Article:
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About Addiction

Addiction is defined as an uncontrollable need to do, use or take something. People can be addicted to food, drugs, or alcohol, for example, or they can be addicted to watching pornography, gambling, working, shopping, exercising, raging or sex. Whatever the source of the addiction, an action, or the substance, the addicted person can no longer control the need regardless of the negative consequences.

Addiction is considered a disease because it alters the chemistry and functioning of the brain. It is a complex disease that can be treated and managed, but it takes monitoring on a daily basis to maintain abstinence. The causes of addiction can be environmental, emotional, physical, biological and psychological. In most cases, addiction derives from a combination of all of the above.

Difference Between a Habit and Addiction

Sometimes, a person can suffer from a behavioral pattern that may have profound negative consequences on his or her life. However, if the individual wished to stop using the substance/activity, there would be little to no adverse effect. No serious psychological/physical component hindering a person’s ability to stop will occur.

When one is addicted, the body and the psyche are dependent upon the substance or the activity. The more one indulges, the more the mind and body grow to need the source of the addiction. There is a cycle of addiction that includes the ever increasing need to feed the addiction. These cravings lead to more substances and more frequently engaging in negative behaviors.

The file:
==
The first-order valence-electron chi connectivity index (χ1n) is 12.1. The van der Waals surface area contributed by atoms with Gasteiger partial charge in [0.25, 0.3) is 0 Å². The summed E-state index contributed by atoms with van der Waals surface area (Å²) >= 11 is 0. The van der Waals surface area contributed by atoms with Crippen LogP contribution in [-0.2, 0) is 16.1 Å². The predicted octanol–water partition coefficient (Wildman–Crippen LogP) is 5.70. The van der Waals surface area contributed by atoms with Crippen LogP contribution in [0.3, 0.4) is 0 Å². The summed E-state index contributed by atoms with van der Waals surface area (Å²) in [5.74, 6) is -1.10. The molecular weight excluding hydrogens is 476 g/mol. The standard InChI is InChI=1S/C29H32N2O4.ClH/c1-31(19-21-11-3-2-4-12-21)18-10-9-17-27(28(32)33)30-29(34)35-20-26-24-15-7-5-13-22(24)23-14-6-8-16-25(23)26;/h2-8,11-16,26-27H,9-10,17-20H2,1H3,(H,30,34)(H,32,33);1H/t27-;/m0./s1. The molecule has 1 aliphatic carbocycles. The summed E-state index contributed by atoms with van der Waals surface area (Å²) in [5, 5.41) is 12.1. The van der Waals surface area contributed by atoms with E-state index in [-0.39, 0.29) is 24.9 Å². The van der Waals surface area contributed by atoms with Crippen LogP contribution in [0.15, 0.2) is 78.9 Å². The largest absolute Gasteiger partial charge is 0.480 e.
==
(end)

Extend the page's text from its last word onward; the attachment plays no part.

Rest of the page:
A person may try to stop, only to fail. The individual suffering from addiction will start using again at the level where he or she stopped. Addiction is a progressive disease. As the effects of the substance or activity wear off, the addict will experience withdrawal symptoms and cravings. Without help, the person struggling with addiction generally will not successfully move through withdrawal and will engage again in the substance or activity.

Signs of Addiction

In the general, addiction does not happen overnight. It takes time to alter the brain chemistry and the function of the brain to the point of addiction. In the beginning, there is a choice to use the substance/activity. There is always a line that is crossed when the addiction takes root, and the person cannot stop without help. Personality changes become apparent, and they are not subtle. These include but are not limited to:

  • Secrecy
  • Taking risks
  • Trouble with the law
  • Isolation from friends and family
  • Avoidance of problems
  • Health problems
  • Financial problems
  • Moodiness
  • Alteration in sleep patterns
  • Poor hygiene
  • Denial

Signs of Withdrawal

When an addict stops using or engaging in an activity that is the source of the addiction, the body will go into withdrawal. Symptoms of withdrawal are not limited to the list below:

  • Physical cravings
  • Mood swings
  • Disruption of sleep
  • Joint pain
  • Paranoia
  • Anxiety
  • Shakes
  • Vomiting

Liberation Way provides addicts with a comprehensive, continuum of care that is based on ongoing psycho/social evaluations and individualized treatment plans. For more information about addiction and process addiction treatment, call now and get answers to all your questions. All information is strictly confidential.

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